So, if you were faced with an elderly patient who was very frail, you might try and do what is essentially a one-stage operation, using the spacer device to walk on and fix it as well as you could, and maybe that patient will never come to a second stage. A younger patient […] you might accept that it’s much more likely that you’re going to go to a second stage […] and so therefore, you would maybe not fix the hip quite so well and plan for a two-stage. So, it’s shades of grey rather than black and white situation and it’s a slightly odd approach too, the fixation of the implants. (Tom)
It appears that surgeons may use the CUMARS technique as it allows more flexibility in the longer term. This enables surgeons to leave open their options for further revisions, in the face of uncertainty about the definitive surgical solution and their uncertainty about certain patients’ outcomes.
Personal experiences of using CUMARS also prompted some surgeons to rethink their decisions about using one-stage or two-stage revision surgery:
It’s one’s personal experience with that, and seeing a reasonable number of people be happy with those spacers for a long time that, I guess will give you a bit of confidence to, just perform single-stage revisions. You know, if people are doing well after that procedure, you often wonder, ‘Well, if I had, just done things slightly differently, then they would have a better cemented implant, that is now likely to last an awful long time. And, why don’t I just stick with a single-stage, or tend to go more towards a second-stage?’ And that’s what I’ve tended to do, is drift in that direction. (Brian)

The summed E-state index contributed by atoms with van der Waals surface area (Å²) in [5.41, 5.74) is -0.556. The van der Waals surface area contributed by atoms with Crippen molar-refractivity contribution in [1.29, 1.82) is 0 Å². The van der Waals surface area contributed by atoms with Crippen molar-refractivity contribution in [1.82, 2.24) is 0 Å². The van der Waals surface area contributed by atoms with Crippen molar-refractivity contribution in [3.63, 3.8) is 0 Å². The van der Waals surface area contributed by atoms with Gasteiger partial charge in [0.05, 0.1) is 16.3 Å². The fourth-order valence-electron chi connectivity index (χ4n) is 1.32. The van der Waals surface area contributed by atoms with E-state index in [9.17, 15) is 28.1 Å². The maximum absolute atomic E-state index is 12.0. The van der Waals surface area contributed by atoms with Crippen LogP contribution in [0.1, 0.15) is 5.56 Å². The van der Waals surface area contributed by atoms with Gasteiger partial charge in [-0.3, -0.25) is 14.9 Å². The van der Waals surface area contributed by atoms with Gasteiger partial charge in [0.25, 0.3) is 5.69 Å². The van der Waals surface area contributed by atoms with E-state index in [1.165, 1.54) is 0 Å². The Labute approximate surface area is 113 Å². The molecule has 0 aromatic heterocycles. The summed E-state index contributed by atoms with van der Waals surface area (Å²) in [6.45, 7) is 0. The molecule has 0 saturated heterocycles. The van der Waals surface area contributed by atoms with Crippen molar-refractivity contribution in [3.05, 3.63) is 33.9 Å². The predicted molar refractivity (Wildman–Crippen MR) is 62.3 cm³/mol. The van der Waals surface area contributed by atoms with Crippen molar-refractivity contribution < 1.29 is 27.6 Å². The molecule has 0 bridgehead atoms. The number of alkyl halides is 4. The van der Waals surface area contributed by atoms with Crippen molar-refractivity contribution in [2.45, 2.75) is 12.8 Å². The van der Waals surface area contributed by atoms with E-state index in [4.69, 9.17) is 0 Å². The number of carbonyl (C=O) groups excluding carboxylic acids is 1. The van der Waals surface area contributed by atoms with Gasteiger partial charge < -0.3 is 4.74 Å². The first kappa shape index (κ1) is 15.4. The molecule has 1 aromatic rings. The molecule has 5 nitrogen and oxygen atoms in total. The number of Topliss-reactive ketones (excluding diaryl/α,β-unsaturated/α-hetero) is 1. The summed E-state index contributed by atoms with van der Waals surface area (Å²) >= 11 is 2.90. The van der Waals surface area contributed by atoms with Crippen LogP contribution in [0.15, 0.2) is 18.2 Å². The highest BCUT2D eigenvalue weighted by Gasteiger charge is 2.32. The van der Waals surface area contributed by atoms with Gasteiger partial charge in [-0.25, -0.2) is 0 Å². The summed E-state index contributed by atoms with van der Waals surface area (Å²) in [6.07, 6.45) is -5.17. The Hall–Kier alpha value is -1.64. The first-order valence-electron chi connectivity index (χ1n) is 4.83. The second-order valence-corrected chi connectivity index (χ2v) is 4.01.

The surgeons who used CUMARS felt that it benefited patients, particularly outcomes such as pain and mobility. They also reported that use of an articulating implant avoided problems associated with cement spacers such as erosion of the acetabulum and pain:
The beauty of having a [CUMARS] is that essentially they’re happy, you know. They walk home. […] I’ve not had to feel sorry for a patient because they were struggling with pain because of something that I’ve put in. (Harrison)
Some of the cement spacers are, that are made, are designed to go in as articulating spacers up against the patient’s host acetabulum and those have got a terrible reputation for erosion on the acetabulum, pain, failure to allow patients to mobilise. (Tom)
Views about a randomised controlled trial
A lack of evidence for superiority